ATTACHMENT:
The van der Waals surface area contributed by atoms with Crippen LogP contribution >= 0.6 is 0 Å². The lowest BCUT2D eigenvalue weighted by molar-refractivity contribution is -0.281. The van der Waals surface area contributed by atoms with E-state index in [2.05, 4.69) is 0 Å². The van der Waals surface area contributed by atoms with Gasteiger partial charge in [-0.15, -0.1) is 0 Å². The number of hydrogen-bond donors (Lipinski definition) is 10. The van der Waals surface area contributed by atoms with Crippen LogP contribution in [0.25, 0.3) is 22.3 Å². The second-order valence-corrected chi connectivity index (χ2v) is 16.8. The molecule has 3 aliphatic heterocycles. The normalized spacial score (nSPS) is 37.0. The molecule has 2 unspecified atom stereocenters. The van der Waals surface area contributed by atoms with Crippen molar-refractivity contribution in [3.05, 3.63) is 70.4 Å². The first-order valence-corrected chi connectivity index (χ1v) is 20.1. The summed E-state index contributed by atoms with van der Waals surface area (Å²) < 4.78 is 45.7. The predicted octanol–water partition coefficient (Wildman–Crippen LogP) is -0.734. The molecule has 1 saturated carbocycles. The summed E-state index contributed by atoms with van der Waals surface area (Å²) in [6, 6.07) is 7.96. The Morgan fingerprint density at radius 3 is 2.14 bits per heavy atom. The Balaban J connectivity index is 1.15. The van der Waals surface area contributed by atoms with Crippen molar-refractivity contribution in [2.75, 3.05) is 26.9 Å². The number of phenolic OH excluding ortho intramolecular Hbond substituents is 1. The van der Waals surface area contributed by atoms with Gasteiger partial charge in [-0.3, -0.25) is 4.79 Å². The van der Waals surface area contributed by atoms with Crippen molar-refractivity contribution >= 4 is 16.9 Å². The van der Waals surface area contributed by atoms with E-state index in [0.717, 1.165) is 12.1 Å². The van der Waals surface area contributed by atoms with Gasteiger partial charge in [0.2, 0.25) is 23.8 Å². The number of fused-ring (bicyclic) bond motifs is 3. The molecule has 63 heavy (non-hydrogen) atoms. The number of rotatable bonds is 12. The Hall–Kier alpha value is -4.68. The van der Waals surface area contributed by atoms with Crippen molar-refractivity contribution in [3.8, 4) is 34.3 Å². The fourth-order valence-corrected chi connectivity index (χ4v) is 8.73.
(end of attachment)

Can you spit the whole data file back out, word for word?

The van der Waals surface area contributed by atoms with Crippen LogP contribution >= 0.6 is 0 Å². The lowest BCUT2D eigenvalue weighted by molar-refractivity contribution is -0.281. The van der Waals surface area contributed by atoms with E-state index in [2.05, 4.69) is 0 Å². The van der Waals surface area contributed by atoms with Gasteiger partial charge in [-0.15, -0.1) is 0 Å². The number of hydrogen-bond donors (Lipinski definition) is 10. The van der Waals surface area contributed by atoms with Crippen LogP contribution in [0.25, 0.3) is 22.3 Å². The second-order valence-corrected chi connectivity index (χ2v) is 16.8. The molecule has 3 aliphatic heterocycles. The normalized spacial score (nSPS) is 37.0. The molecule has 2 unspecified atom stereocenters. The van der Waals surface area contributed by atoms with Crippen molar-refractivity contribution in [3.05, 3.63) is 70.4 Å². The first-order valence-corrected chi connectivity index (χ1v) is 20.1. The summed E-state index contributed by atoms with van der Waals surface area (Å²) < 4.78 is 45.7. The predicted octanol–water partition coefficient (Wildman–Crippen LogP) is -0.734. The molecule has 1 saturated carbocycles. The summed E-state index contributed by atoms with van der Waals surface area (Å²) in [6, 6.07) is 7.96. The Morgan fingerprint density at radius 3 is 2.14 bits per heavy atom. The Balaban J connectivity index is 1.15. The van der Waals surface area contributed by atoms with Crippen molar-refractivity contribution in [2.75, 3.05) is 26.9 Å². The number of phenolic OH excluding ortho intramolecular Hbond substituents is 1. The van der Waals surface area contributed by atoms with Gasteiger partial charge in [-0.3, -0.25) is 4.79 Å². The van der Waals surface area contributed by atoms with Crippen molar-refractivity contribution >= 4 is 16.9 Å². The van der Waals surface area contributed by atoms with E-state index in [0.717, 1.165) is 12.1 Å². The van der Waals surface area contributed by atoms with Gasteiger partial charge in [0.2, 0.25) is 23.8 Å². The number of fused-ring (bicyclic) bond motifs is 3. The molecule has 63 heavy (non-hydrogen) atoms. The number of rotatable bonds is 12. The Hall–Kier alpha value is -4.68. The van der Waals surface area contributed by atoms with Crippen molar-refractivity contribution in [3.8, 4) is 34.3 Å². The fourth-order valence-corrected chi connectivity index (χ4v) is 8.73.